Bill Brandt is generally considered one of the great pioneers of photography. He developed on the advances being made by some of his esteemed friends and colleagues ultimately ending up as one of the most innovative photographers of the 20th Century.
Early CareerBrandt was born in Hamburg in 1904. He was diagnosed with tuberculosis at a young age, and spent the first portion of his life in hospital in Switzerland. Around 1929, having been cured of his disease, Brandt was introduced to Ezra Pound by a mutual friend. Pound was the epicentre of the new modernist movement that was developing at the time, and went on to become the catalyst for the development of Vorticisim, generally thought to be the most important (and one of the shortest-lived) British art movements of the 20th Century. Brandt had, by the time he met Pound, decided that his goal was to become an independent photographer, and he took his portrait. Impressed, Pound introduced the young photographer to Man Ray. Brandt would later assist Ray in his Paris studio.
Brandt worked with Ray from 1930 until, in 1933, he moved to London. Here, the photographer began working on documentary series which investigated the different layers of society in Britain. Brandt had been led to think of Britain as a paradise of freedom and wealth, but the reality that he found was very different: his first two books of London, ‘The English at Home’ and ‘A Night in London’, showed a stratified country in which the class system ruled, and one in which continuing economic crises had made life virtually impossible for a great number of people. Nowhere else is this epitomised more perfectly than in Brandt’s 1937 image ‘Coal Searcher Going Home to Jarrow’, a haunting, surreal medium-format image that presaged the photographer’s later transition to movie-like images.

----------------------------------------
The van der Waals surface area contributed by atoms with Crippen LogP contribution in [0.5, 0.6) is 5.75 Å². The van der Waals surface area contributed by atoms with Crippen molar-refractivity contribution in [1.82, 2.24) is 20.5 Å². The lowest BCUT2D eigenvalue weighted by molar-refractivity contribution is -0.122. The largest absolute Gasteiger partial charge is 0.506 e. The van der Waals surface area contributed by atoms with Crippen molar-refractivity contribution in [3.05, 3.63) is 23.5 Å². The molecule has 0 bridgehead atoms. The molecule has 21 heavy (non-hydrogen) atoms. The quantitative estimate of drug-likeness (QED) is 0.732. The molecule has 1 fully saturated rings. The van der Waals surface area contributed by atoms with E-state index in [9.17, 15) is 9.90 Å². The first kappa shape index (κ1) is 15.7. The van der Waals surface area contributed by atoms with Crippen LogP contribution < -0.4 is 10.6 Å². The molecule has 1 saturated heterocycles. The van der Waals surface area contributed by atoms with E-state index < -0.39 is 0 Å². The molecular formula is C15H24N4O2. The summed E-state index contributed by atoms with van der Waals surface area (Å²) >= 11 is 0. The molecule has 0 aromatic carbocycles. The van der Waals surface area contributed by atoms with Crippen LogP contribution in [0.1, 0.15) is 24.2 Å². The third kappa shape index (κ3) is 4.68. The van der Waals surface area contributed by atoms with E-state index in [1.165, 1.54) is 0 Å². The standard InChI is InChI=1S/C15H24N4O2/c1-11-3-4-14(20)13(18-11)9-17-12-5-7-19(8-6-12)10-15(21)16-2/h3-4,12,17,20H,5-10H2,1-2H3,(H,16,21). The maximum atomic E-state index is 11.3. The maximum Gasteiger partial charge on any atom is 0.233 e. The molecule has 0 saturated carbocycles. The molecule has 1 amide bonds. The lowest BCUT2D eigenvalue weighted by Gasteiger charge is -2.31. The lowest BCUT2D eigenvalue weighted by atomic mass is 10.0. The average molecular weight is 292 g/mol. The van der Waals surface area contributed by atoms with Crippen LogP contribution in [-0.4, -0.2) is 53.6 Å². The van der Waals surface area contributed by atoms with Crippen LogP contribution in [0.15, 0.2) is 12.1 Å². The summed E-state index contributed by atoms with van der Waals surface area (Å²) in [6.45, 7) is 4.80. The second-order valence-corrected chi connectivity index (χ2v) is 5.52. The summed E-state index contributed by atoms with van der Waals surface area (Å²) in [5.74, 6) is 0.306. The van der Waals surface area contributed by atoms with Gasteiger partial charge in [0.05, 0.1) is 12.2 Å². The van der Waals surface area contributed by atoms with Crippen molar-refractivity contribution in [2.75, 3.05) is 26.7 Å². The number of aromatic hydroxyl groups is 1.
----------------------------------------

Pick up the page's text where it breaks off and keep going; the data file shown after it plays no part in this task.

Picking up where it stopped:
PhotoreportageBrandt’s most famous work came during the Second World War, during which he was employed by the Home Office to create a photographic record of the public’s use of the tube as air raid shelters. The series was intended as a propaganda effort to demonstrate how well the population was coping, but in reality it produced a start portrait of a country in crisis. Brandt was also employed to document the famous architecture of London, with a view to preserving the memory of any important buildings that might be destroyed in air raids. This informed his later work, which concentrated on abstract representations of unpopulated landscapes.
After the end of the War, Brandt began the transition to a totally new type of photography. He started to produce highly distorted images of nudes, initially using an incredibly basic, shutter-less camera which he acquired from the police. His nude series brings to mind the work of photographers such as Kertesz (who is covered in an article elsewhere in this section) and Atget, as well as the style of movie directors such as Hitchcock and Wells. These images have an intensely claustrophobic atmosphere, which is in part facilitated by the harsh lighting and unnatural environments in which the subjects are positioned.
Later, Brandt moved away from nudes and began making portraits of some of the leading lights of the contemporary art movements. This period in his work is, perhaps, best typified by his striking portrait of Francis Bacon. The extraordinary lighting in this image, apparently produced solely by a streetlight and the moon, again references films of the time. Similarly, the subject’s pose reminds the viewer of Brandt’s enthusiasm for encouraging his sitters to pose; he was not interested in naturalism or realism, but rather in unravelling something psychologically deeper.